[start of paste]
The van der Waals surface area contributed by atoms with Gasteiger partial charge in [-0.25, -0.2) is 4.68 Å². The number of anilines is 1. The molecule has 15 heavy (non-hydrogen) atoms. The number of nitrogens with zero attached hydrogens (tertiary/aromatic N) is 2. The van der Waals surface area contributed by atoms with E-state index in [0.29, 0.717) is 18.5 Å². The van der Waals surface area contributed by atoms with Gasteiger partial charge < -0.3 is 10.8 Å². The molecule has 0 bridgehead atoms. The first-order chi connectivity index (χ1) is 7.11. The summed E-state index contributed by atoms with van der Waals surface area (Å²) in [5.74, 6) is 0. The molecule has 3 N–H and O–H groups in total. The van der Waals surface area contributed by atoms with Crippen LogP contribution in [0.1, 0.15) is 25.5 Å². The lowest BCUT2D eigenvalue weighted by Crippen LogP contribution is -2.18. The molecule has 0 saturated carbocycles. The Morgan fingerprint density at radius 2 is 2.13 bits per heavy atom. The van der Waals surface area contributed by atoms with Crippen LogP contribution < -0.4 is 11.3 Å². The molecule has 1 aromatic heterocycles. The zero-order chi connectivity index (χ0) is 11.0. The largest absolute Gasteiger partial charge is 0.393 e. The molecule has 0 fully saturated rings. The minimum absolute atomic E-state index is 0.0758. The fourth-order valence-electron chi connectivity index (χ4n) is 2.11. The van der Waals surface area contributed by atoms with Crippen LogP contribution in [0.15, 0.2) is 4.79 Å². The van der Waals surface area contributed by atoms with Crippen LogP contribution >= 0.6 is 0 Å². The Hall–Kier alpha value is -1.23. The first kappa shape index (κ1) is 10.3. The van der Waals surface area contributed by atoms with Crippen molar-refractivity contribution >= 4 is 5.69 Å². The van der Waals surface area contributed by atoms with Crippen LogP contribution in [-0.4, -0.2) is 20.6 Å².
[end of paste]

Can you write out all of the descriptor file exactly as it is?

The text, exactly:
The van der Waals surface area contributed by atoms with Gasteiger partial charge in [-0.25, -0.2) is 4.68 Å². The number of anilines is 1. The molecule has 15 heavy (non-hydrogen) atoms. The number of nitrogens with zero attached hydrogens (tertiary/aromatic N) is 2. The van der Waals surface area contributed by atoms with E-state index in [0.29, 0.717) is 18.5 Å². The van der Waals surface area contributed by atoms with Gasteiger partial charge < -0.3 is 10.8 Å². The molecule has 0 bridgehead atoms. The first-order chi connectivity index (χ1) is 7.11. The summed E-state index contributed by atoms with van der Waals surface area (Å²) in [5.74, 6) is 0. The molecule has 3 N–H and O–H groups in total. The van der Waals surface area contributed by atoms with Crippen LogP contribution in [0.1, 0.15) is 25.5 Å². The lowest BCUT2D eigenvalue weighted by Crippen LogP contribution is -2.18. The molecule has 0 saturated carbocycles. The Morgan fingerprint density at radius 2 is 2.13 bits per heavy atom. The van der Waals surface area contributed by atoms with Crippen LogP contribution < -0.4 is 11.3 Å². The molecule has 1 aromatic heterocycles. The zero-order chi connectivity index (χ0) is 11.0. The largest absolute Gasteiger partial charge is 0.393 e. The molecule has 0 fully saturated rings. The minimum absolute atomic E-state index is 0.0758. The fourth-order valence-electron chi connectivity index (χ4n) is 2.11. The van der Waals surface area contributed by atoms with Crippen LogP contribution in [0.15, 0.2) is 4.79 Å². The van der Waals surface area contributed by atoms with Crippen LogP contribution >= 0.6 is 0 Å². The Hall–Kier alpha value is -1.23. The first kappa shape index (κ1) is 10.3. The van der Waals surface area contributed by atoms with Crippen molar-refractivity contribution >= 4 is 5.69 Å². The van der Waals surface area contributed by atoms with Crippen LogP contribution in [-0.4, -0.2) is 20.6 Å².